Doctors and public health officials have long recommended that people use sunscreen to protect against the sun’s ultraviolet rays. But how safe are the sunscreens that so many people now use regularly?
For many years, the Food and Drug Administration has been investigating the safety of over-the-counter sunscreen products, since people are applying them more frequently, and sunscreen makers are increasingly using stronger ingredients to ensure maximal protection from the sun. “When sunscreens were first evaluated by the FDA back in the ’70s, we all thought the ingredients sat on the surface of the skin and didn’t do anything,” says Dr. Theresa Michele, director of the division of nonprescription drug products in the office of new drugs at the Center for Drug Evaluation Research at the FDA. “But we’ve learned over the years that’s not actually the case, so we started looking at them more closely.”
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In a small new pilot study published in JAMA, Michele and other researchers found that some of the active ingredients in sunscreen are absorbed into the body and into the bloodstream.
“It’s not normally the FDA’s purview to provide data,” Michele says, “but we considered this so important that we did go out and do a pilot study to jump start [research] on this.”
In the study, each of 24 people were asked to wear different formulations — a spray, a lotion or a cream — of commercially available sunscreens for four days, and the same amount was applied over 75% of each volunteer’s body surface four times a day. (That’s the maximum dose recommend by most sunscreen manufacturers, who advise reapplying sunscreen every two hours.) Throughout the study period, the researchers took blood samples from the participants — 30 samples per person overall — to look for four common active ingredients which are used in different combinations in sunscreens: avobenzone, oxybenzone, octocrylene and ecamsule.
They found all four of the ingredients are absorbed into the blood at levels that the agency says is worth testing further for possible cancer risk.
More on skin health from Cooking Light:
- What You Need to Know Before Buying Sunscreen
- The Key to Better Sunscreen Lies in the FDA’s Hands
- Should You Stop Wearing Sunscreen to Get More Vitamin D? Here’s What a Doctor Says
“This supports the need for further studies to understand the clinical significance of this,” says Dr. David Strauss, director of the division of applied regulatory science at the Center for Drug Evaluation Research at the FDA and another of the study’s co-authors. “We really have a paucity of data on whether there are adverse health effects of these ingredients or not.”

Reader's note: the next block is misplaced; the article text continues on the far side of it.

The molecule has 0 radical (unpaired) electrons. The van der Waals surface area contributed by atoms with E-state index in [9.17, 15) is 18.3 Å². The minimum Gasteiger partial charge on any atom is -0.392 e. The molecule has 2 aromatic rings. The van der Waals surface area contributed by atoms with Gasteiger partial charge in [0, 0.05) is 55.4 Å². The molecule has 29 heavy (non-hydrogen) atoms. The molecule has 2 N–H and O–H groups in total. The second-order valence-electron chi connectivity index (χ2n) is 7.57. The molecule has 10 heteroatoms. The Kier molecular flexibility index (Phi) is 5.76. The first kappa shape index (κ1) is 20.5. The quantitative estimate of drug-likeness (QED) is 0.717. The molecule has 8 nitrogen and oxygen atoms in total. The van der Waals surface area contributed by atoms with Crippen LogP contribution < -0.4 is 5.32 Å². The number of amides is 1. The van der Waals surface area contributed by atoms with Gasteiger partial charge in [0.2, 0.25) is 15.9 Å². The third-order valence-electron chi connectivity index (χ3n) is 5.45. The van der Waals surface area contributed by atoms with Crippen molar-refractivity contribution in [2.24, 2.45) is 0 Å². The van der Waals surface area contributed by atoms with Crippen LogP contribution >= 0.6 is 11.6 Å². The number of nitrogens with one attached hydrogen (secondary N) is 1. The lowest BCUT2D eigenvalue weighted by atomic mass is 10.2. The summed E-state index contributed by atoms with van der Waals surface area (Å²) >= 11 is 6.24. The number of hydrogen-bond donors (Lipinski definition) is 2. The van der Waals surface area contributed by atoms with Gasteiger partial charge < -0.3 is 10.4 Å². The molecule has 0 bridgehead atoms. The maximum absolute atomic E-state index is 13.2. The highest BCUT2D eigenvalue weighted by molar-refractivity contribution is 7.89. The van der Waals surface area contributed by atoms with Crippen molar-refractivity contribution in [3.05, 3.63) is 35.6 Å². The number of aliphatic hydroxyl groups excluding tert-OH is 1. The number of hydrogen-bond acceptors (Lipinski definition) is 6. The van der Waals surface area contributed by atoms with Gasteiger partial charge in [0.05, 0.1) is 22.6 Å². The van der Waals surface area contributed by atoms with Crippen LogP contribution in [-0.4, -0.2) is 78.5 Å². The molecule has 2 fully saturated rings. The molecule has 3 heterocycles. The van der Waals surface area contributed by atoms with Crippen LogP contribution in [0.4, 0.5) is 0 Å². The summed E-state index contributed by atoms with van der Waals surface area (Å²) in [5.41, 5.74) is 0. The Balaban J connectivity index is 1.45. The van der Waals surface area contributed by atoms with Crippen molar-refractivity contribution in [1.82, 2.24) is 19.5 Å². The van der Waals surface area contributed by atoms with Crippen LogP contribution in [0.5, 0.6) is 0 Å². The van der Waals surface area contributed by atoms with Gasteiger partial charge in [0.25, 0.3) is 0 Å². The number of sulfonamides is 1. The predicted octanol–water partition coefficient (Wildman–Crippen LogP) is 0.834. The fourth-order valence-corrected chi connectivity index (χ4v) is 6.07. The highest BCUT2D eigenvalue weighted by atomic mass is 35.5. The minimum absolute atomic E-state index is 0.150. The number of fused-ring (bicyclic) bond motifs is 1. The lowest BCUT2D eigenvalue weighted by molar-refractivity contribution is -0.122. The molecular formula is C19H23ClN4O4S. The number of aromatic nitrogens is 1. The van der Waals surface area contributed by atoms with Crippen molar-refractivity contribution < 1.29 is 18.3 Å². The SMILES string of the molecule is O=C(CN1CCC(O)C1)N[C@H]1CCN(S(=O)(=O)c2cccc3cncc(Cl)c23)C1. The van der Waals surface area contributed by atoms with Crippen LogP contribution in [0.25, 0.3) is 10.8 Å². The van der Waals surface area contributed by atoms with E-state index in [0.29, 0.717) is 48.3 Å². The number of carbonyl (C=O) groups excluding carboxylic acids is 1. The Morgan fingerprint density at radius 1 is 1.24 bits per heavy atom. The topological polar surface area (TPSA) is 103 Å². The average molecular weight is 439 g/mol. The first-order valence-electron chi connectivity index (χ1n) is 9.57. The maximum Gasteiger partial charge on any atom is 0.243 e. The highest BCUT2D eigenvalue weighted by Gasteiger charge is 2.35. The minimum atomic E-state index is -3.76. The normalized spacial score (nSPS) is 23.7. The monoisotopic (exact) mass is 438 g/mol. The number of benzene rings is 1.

Each of the four ingredients appeared at levels greater than 0.5 nanogram per mL of blood, which is the level that the International Council for Harmonization, a group of regulatory authorities that looks at scientific and technical issues involving registration of drugs, determined could be linked to higher cancer risk in animal studies.
The purpose of the current study was to establish whether the active ingredients in sunscreens were absorbed into the blood; other studies need to figure out whether the compounds have any effect of people’s health at those levels. “These results mean sunscreens don’t get a get-out-of-jail-free card [because they are used on the skin,]” says Strauss. “They have to be studied like any other drug.”
In February, the FDA updated a proposed rule that would strengthen regulatory requirements for sunscreens sold in the U.S., which includes better understanding of the safety of active ingredients and their potential health effects. “Since the initial evaluation of these products, we know much more about the effects of the sun and about sunscreen’s absorption through the skin,” Dr. Scott Gottlieb, who was then commissioner of the FDA, wrote about the update. “At the same time, sunscreen formulations have evolved as companies innovated.” In its proposed revision, the agency says that of the 16 active ingredients in sunscreens, two — PABA and trolamine salicylate — are not considered safe and effective due to safety concerns from animal studies and other research. These are generally no longer found in popular sunscreens. Two other ingredients, zinc oxide and titanium dioxide, are considered safe and effective, but for 12 of the ingredients, including three included in the current study (avobenzone, oxybenzone and octocrylene), there is not enough data to determine whether or not they are safe and effective. (There is also insufficient data on the safety of ecamsule, the other ingredient in the current study. In 2015, the agency proposed to classify it as generally not safe and effective since in some cases, it was misbranded in over-the-counter sunscreens.)
In the meantime, Strauss and Michele say that people should continue using sunscreens, since they are a good way to protect skin from the sun’s UV rays. “It’s still very reasonable to wear sunscreen while we are gathering data,” says Michele. “We know there are public health benefits for using sunscreens.” However, for those concerned about the still incomplete data on their safety, they say there are other ways to avoid damaging sun exposure, like staying out of the sun during peak hours between 10 a.m. to 2 p.m. and wearing protective clothing, as well as hats and sunglasses.
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